I’ve heard many business leaders with complaints similar to, “Why don’t my employees think for themselves?” or “Why do I always end up doing other people’s jobs?”.
As the leader/CEO/President, it’s often a big waste of time and money when you spend your time doing the job(s) of employees you’re already paying. Not to mention, you’re quite an overpaid manager. Plus, you’re likely the most passionate & qualified person in your organization to set the vision and direction. If you’re not filling that role, who is?
Unfortunately, unless your employees share your passion for your cause, it’s a long shot that you’re going to be able to genuinely motivate them consistently and for the long term. If you’re lucky, you may get occasional bursts of engagement by offering incentives and pep-talks. If you simply hire for technical competence and not for culture, I’d argue that you’re expectations are unreasonable that your employees will act and perform like a team. Instead, you’ll be hiring people who do a job from 9 to 5 to collect a paycheck. They won’t be engaged and you’ll likely be the one picking up the slack. In other words, they will be delegating to you.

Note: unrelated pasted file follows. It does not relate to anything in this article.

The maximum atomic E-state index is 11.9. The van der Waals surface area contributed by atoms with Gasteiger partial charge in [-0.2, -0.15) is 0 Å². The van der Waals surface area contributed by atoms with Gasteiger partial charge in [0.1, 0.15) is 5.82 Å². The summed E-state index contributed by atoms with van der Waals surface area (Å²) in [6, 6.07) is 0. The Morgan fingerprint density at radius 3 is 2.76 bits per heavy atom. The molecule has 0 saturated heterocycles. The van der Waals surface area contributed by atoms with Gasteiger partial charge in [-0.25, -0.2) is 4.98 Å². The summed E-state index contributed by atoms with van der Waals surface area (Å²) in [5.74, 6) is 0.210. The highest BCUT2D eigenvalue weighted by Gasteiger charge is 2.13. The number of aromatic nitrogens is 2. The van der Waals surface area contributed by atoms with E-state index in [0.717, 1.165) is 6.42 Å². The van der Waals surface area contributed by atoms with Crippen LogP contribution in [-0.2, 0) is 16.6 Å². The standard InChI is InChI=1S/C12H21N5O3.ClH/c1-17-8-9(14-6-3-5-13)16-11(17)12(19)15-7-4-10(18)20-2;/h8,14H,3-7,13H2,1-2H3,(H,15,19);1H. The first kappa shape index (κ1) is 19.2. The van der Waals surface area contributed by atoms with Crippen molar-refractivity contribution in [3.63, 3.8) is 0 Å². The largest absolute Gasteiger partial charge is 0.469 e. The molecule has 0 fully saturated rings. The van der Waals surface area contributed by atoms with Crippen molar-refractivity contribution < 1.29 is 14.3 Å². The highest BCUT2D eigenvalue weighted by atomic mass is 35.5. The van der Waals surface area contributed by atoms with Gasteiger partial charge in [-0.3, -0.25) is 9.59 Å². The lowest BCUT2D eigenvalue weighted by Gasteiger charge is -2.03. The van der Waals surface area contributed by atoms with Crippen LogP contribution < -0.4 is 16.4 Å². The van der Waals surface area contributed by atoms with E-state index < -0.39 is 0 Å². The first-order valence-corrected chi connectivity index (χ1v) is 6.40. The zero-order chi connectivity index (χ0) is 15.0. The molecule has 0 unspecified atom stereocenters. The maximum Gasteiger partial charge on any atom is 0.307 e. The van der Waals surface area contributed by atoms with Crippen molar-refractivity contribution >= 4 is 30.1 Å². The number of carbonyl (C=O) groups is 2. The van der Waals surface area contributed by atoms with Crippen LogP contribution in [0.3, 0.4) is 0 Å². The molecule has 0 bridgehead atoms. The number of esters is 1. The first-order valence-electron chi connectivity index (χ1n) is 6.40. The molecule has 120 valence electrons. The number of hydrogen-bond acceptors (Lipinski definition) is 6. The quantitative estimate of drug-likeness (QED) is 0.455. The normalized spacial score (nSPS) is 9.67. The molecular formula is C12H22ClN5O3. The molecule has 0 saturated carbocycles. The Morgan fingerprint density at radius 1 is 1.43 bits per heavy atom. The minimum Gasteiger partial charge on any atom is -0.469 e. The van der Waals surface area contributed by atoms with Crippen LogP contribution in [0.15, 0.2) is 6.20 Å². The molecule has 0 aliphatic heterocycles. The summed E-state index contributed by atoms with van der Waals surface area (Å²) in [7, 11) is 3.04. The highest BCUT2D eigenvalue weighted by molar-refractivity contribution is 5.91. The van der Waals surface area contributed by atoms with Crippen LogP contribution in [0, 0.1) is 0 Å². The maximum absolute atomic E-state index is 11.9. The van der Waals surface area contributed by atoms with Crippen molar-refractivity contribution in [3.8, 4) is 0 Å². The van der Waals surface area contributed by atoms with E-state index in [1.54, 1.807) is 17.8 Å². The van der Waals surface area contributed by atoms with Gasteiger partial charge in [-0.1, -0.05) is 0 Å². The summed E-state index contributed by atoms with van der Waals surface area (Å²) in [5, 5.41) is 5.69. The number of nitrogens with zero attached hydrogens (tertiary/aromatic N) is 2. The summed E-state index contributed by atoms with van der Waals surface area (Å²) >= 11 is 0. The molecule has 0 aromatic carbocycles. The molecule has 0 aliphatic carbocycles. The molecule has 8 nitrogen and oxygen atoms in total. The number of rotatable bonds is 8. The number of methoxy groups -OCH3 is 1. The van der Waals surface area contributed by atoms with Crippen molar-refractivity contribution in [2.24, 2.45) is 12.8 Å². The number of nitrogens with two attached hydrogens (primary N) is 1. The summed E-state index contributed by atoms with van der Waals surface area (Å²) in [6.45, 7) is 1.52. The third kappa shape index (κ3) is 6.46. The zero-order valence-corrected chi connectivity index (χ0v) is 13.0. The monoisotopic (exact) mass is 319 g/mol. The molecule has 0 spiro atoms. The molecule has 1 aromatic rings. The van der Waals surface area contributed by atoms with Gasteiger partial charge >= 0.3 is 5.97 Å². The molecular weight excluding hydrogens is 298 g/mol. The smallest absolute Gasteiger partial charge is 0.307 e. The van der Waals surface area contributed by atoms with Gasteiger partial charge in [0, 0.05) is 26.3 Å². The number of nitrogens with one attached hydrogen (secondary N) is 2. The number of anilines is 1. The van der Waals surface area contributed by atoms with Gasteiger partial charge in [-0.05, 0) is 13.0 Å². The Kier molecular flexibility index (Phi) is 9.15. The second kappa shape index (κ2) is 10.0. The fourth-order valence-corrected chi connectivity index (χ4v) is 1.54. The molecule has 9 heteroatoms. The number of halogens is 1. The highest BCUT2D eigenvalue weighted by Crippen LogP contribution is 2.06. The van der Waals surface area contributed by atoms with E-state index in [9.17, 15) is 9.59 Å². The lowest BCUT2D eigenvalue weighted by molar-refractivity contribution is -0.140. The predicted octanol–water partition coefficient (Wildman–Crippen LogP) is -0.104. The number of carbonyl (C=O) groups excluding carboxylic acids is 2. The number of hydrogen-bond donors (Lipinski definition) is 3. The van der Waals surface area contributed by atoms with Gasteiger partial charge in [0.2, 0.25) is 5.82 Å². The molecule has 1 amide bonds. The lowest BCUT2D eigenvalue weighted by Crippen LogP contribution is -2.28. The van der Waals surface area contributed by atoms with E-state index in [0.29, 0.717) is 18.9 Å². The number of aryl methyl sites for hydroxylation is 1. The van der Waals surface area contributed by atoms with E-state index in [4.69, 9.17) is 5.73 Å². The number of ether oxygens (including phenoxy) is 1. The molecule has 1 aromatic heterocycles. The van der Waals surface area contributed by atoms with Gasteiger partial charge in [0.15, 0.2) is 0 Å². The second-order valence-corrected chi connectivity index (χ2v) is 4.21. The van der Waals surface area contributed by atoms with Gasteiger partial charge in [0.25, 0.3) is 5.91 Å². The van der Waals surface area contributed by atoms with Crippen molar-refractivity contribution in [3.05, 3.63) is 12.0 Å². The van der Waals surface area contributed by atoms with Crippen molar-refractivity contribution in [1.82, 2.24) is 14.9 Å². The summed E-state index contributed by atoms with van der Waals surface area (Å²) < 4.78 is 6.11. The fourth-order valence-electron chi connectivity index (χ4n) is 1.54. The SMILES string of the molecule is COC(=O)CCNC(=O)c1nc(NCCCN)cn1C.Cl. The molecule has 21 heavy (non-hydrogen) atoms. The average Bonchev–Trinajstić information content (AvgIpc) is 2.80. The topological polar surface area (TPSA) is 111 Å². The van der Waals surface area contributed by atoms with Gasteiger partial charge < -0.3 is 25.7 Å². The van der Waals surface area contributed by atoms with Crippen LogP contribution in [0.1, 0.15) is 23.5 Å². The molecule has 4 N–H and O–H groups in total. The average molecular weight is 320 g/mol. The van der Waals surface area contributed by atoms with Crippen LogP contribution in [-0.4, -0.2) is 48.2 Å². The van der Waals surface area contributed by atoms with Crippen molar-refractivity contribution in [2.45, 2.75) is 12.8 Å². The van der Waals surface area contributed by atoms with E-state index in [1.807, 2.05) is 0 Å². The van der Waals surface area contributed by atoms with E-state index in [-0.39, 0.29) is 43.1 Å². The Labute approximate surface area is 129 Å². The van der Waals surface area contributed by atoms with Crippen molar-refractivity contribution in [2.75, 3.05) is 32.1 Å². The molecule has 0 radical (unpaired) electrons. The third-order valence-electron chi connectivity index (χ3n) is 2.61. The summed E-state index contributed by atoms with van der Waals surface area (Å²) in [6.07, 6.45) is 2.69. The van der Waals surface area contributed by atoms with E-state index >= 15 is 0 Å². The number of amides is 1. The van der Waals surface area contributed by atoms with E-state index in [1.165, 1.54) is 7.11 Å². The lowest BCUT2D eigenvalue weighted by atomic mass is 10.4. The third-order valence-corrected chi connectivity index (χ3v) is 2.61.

How can you stop your team from delegating to you? Begin with the end in mind.
If you want your employees to be as engaged, reliable and creative as you are, you’re going to have to start by hiring people who are excited about the same cause you are. Your drive is fueled by something internal. There’s an emotional connection for you. In this respect, you’re not so unique. Human beings are hardwired to do just about whatever it takes to build, protect and advance a mission to which they are emotionally connected and is bigger than they are (eg., being a parent, athletes setting their sights on the Olympics, landing on the moon, etc.).
When everyone in your organization is excited about what your company does and why you do it, members of your team step up because they want the cause, and everyone associated with it, to succeed. They also don’t want to let their team down with their own poor performance. In other words, they willingly and enthusiastically share the load. You’ll find that they’ll even wrestle you for things on your “To Do” list so that you can focus on leading the organization.
Bear in mind that as the leader, when you’re clear about why your organization exists and where you’re headed, only then can you hire people who believe what you believe, who share your passion and are energized by your vision. Unless you’ve taken the time to define these elements and can effectively communicate them, you’re not going to be able to lead anyone in the direction of your goal or give them a reason to follow you.
Here’s your challenge: evaluate your current team and determine who is passionate about your cause. Other than a paycheck, you’re not doing anyone any favors if they’re not excited about where your organization is headed. Let them discover and pursue their passion.
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